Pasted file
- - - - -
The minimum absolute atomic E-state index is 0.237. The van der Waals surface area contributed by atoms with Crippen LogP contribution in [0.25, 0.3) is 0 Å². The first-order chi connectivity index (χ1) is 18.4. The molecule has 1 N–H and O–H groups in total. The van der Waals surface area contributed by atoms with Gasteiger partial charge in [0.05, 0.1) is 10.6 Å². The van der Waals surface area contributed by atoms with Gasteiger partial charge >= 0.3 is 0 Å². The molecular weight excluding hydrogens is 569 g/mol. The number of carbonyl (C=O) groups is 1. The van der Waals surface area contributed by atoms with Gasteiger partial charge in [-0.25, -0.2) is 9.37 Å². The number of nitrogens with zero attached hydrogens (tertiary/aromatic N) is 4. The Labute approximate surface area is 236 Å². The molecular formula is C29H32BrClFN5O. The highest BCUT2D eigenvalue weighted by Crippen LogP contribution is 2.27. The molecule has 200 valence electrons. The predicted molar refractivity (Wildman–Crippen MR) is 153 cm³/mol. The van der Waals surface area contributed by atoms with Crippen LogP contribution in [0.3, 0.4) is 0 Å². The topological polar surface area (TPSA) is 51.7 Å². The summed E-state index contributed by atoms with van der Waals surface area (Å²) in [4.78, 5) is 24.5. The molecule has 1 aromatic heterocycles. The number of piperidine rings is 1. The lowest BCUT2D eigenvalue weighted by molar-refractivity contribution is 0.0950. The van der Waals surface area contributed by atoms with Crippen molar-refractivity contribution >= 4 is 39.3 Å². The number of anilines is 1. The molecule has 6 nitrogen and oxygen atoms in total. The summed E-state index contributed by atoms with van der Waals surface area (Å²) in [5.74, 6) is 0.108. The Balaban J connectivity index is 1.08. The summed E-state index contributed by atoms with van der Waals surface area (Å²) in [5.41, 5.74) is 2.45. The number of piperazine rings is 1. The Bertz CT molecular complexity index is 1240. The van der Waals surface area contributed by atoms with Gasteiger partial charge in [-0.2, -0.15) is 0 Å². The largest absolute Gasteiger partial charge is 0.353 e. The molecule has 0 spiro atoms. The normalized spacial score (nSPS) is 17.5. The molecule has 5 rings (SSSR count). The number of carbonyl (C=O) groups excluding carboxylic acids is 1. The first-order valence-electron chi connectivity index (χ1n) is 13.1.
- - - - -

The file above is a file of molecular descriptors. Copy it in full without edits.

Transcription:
The minimum absolute atomic E-state index is 0.237. The van der Waals surface area contributed by atoms with Crippen LogP contribution in [0.25, 0.3) is 0 Å². The first-order chi connectivity index (χ1) is 18.4. The molecule has 1 N–H and O–H groups in total. The van der Waals surface area contributed by atoms with Gasteiger partial charge in [0.05, 0.1) is 10.6 Å². The van der Waals surface area contributed by atoms with Gasteiger partial charge >= 0.3 is 0 Å². The molecular weight excluding hydrogens is 569 g/mol. The number of carbonyl (C=O) groups is 1. The van der Waals surface area contributed by atoms with Gasteiger partial charge in [-0.25, -0.2) is 9.37 Å². The number of nitrogens with zero attached hydrogens (tertiary/aromatic N) is 4. The Labute approximate surface area is 236 Å². The molecular formula is C29H32BrClFN5O. The highest BCUT2D eigenvalue weighted by Crippen LogP contribution is 2.27. The molecule has 200 valence electrons. The predicted molar refractivity (Wildman–Crippen MR) is 153 cm³/mol. The van der Waals surface area contributed by atoms with Crippen LogP contribution in [0.3, 0.4) is 0 Å². The topological polar surface area (TPSA) is 51.7 Å². The summed E-state index contributed by atoms with van der Waals surface area (Å²) in [4.78, 5) is 24.5. The molecule has 1 aromatic heterocycles. The number of piperidine rings is 1. The lowest BCUT2D eigenvalue weighted by molar-refractivity contribution is 0.0950. The van der Waals surface area contributed by atoms with Crippen molar-refractivity contribution >= 4 is 39.3 Å². The number of anilines is 1. The molecule has 6 nitrogen and oxygen atoms in total. The summed E-state index contributed by atoms with van der Waals surface area (Å²) in [5.74, 6) is 0.108. The Balaban J connectivity index is 1.08. The summed E-state index contributed by atoms with van der Waals surface area (Å²) in [5.41, 5.74) is 2.45. The number of piperazine rings is 1. The Bertz CT molecular complexity index is 1240. The van der Waals surface area contributed by atoms with Gasteiger partial charge in [-0.2, -0.15) is 0 Å². The largest absolute Gasteiger partial charge is 0.353 e. The molecule has 0 spiro atoms. The normalized spacial score (nSPS) is 17.5. The molecule has 5 rings (SSSR count). The number of carbonyl (C=O) groups excluding carboxylic acids is 1. The first-order valence-electron chi connectivity index (χ1n) is 13.1.